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From |
Joseph Coveney <jcoveney@bigplanet.com> |

To |
Statalist <statalist@hsphsun2.harvard.edu> |

Subject |
Re: st: re: ANCOVA for pre post designs |

Date |
Mon, 05 Jan 2004 13:32:46 +0900 |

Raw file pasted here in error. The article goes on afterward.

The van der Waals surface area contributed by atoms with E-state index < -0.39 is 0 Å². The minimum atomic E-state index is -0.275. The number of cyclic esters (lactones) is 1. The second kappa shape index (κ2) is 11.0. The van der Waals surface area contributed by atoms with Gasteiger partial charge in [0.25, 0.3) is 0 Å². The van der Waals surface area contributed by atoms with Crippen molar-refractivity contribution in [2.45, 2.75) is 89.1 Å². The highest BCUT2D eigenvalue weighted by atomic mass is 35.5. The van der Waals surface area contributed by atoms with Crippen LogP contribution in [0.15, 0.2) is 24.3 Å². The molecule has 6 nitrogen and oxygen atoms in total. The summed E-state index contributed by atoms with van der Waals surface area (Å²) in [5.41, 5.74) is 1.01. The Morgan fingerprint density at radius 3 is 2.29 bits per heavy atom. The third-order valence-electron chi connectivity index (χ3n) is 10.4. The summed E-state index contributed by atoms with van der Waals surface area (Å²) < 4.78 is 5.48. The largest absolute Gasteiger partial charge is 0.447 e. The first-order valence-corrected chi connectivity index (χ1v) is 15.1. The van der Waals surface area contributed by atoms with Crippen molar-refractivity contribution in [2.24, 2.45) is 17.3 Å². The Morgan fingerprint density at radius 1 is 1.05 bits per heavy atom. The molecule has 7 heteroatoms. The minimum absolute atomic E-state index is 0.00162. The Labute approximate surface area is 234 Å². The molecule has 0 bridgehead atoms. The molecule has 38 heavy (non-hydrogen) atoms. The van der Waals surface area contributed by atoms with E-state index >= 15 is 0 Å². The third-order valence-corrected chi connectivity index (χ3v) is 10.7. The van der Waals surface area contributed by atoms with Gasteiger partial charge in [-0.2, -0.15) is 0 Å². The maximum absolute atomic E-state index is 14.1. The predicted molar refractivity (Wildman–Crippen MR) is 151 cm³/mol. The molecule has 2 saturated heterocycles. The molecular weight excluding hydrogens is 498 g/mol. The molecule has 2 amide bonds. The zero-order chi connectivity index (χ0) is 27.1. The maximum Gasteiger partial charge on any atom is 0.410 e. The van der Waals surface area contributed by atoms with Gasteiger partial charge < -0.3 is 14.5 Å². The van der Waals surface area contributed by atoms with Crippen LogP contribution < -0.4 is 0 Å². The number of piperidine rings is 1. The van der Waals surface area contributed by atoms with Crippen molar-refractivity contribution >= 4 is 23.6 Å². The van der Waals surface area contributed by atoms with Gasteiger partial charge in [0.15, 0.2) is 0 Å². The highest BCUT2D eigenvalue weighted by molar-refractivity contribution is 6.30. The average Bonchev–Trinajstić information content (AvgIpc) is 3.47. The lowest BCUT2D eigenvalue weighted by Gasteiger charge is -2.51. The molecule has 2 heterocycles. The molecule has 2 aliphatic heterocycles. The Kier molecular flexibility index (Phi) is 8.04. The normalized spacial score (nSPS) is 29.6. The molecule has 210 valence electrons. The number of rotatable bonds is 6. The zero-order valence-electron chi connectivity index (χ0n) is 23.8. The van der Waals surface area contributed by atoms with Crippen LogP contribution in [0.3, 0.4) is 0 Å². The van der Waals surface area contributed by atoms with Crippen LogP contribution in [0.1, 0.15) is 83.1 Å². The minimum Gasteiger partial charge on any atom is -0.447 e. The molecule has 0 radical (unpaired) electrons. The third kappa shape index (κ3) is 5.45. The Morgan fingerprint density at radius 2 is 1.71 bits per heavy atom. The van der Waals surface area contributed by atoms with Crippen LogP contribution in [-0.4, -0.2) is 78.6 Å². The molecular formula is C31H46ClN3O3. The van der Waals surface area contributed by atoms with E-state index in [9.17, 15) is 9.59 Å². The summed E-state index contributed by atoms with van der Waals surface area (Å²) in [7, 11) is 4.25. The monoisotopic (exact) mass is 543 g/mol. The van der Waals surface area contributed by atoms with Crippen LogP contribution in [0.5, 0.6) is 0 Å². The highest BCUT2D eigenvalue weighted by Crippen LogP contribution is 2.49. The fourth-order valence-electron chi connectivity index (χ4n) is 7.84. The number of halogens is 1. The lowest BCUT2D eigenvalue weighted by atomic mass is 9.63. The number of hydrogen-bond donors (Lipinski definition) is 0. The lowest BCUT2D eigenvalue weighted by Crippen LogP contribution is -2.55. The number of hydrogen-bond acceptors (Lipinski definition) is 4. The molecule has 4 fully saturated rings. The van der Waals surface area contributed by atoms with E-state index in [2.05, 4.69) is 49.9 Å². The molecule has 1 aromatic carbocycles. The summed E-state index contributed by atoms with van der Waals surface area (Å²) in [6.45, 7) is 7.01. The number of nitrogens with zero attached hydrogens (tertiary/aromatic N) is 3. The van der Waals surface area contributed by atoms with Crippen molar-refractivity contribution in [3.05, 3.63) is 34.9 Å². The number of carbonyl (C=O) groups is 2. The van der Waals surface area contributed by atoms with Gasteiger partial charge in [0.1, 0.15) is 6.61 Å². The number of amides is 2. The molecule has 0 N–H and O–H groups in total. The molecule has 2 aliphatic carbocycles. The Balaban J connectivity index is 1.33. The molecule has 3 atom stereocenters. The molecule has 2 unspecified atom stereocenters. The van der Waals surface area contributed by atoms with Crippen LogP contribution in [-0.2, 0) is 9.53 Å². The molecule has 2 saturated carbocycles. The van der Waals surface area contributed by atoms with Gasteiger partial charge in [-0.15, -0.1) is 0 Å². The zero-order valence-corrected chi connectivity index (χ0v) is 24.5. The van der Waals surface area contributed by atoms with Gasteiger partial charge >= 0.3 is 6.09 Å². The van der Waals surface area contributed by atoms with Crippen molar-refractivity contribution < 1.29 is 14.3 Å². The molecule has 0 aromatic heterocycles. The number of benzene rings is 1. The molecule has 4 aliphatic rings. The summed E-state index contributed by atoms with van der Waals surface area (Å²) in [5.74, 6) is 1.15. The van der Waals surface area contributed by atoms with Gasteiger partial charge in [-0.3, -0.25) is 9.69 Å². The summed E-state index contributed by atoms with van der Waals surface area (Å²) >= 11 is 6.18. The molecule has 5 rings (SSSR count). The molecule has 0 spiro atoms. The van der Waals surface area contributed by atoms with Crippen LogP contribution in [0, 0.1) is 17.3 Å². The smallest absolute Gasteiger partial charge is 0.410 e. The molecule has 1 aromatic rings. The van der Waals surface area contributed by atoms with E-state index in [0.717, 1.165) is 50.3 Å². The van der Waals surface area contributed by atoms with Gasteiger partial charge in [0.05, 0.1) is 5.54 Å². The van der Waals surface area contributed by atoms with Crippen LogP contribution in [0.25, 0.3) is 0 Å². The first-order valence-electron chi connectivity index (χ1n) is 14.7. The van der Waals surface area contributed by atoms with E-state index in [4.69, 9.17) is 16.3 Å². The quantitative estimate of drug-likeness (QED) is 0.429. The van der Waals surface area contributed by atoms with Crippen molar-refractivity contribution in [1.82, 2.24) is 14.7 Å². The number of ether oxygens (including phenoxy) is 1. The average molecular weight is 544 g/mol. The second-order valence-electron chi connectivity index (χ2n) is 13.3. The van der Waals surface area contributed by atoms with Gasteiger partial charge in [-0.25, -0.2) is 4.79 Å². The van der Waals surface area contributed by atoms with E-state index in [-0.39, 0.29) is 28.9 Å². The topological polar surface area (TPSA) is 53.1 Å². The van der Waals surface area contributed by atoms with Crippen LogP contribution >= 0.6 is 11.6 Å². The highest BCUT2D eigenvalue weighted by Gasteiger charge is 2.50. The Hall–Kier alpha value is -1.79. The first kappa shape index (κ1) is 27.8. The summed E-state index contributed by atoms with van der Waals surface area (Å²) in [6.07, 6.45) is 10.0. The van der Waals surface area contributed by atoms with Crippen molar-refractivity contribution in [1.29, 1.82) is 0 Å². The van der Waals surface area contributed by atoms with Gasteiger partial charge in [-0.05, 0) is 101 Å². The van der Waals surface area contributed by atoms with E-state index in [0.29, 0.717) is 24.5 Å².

David Airey posted last week: ---------------------------------------------------------------------------- > OK, let me ask a simpler question: can one have baseline covariates in > within-subjects ANOVAs like we have in ANCOVAs, which are > between-subject ANOVAs but with covariates? Just to close out my thread, I asked if the ANOVA options, continuous() and repeated(), could be used in a repeated measures ANCOVA, a model discussed by Winer from looking at the online TOC. Stata's response was that I look at MANOVA instead. So I guess not, but good enough. ---------------------------------------------------------------------------- I believe that you *can* use the -continouous()- and -repeated()- options together. With involved models, you might need to explicitly specify the between-subjects error term using the -bse()- option, but that's not any impediment. I've illustrated their combined use in the do-file below using the two repeated-measures ANCOVA examples from Chapter 10 of B. J. Winer, D. R. Brown & K. M. Michels, _Statistical Principles in Experimental Design_ 3rd Edition. (NY: McGraw-Hill, 1991), pp. 820-36. The first example has a single time-invariate covariate for each individual; the second has a time-varying covariate (i.e., the covariate has a different value at each repeated measurement). Note that the two examples in Winer, Brown & Michels don't need the -repeated()- option, since they both have only two observations. I'm not sure why Stata Corp. recommended considering -manova- to David, but perhaps it's because of the admonition stated in the preface to the repeated-measures ANCOVA section from Winer, Brown & Michels (Section 10.5, p. 820), "In the behavioral sciences area, the covariance matrix for the repeated measures is very likely to be more complicated than the corresponding covariance structure assumed for the usual split-plot design [in agricultural research]." David's original posting related to the area of schizophrenia and sensorimotor inhibition. Joseph Coveney ---------------------------------------------------------------------------- clear set more off * * Table 10.34 on Page 829 (single covariate for all observations) * input byte a byte x byte y1 byte y2 1 3 5 8 1 5 15 12 1 8 20 14 1 2 12 6 2 1 15 10 2 8 25 20 2 10 20 15 2 2 15 10 end generate byte individual = _n * Note that Table 10.34 has a typographical error, which is corrected below. replace y1 = 10 in 1 reshape long y, i(individual) j(b) * ANOVA table (Table 10.35 top, p. 830; note rounding errors in the book) anova y a / individual | a b a*b * ANCOVA table (Table 10.35 bottom) anova y x a / individual | a b a*b, continuous(x) repeated(b) * * Table 10.36 on Page 833 (distinct covariate value for each observation) * clear input byte a byte x1 byte y1 byte x2 byte y2 1 3 8 4 14 1 5 11 9 18 1 11 16 14 22 2 2 6 1 8 2 8 12 9 14 2 10 9 9 10 3 7 10 4 10 3 8 14 10 18 3 9 15 12 22 end generate byte individual = _n egen byte x_sum = rsum(x1 x2) reshape long x y, i(individual) j(b) * ANOVA table (Table 10.37) anova y a / individual | a b a*b * ANCOVA table (Table 10.38) Here, Stata balks if -bse()- isn't specified. anova y x_sum a / individual | a x b a*b, continuous(x x_sum) /// repeated(b) bse(individual | a) exit * * For searches and help try: * http://www.stata.com/support/faqs/res/findit.html * http://www.stata.com/support/statalist/faq * http://www.ats.ucla.edu/stat/stata/

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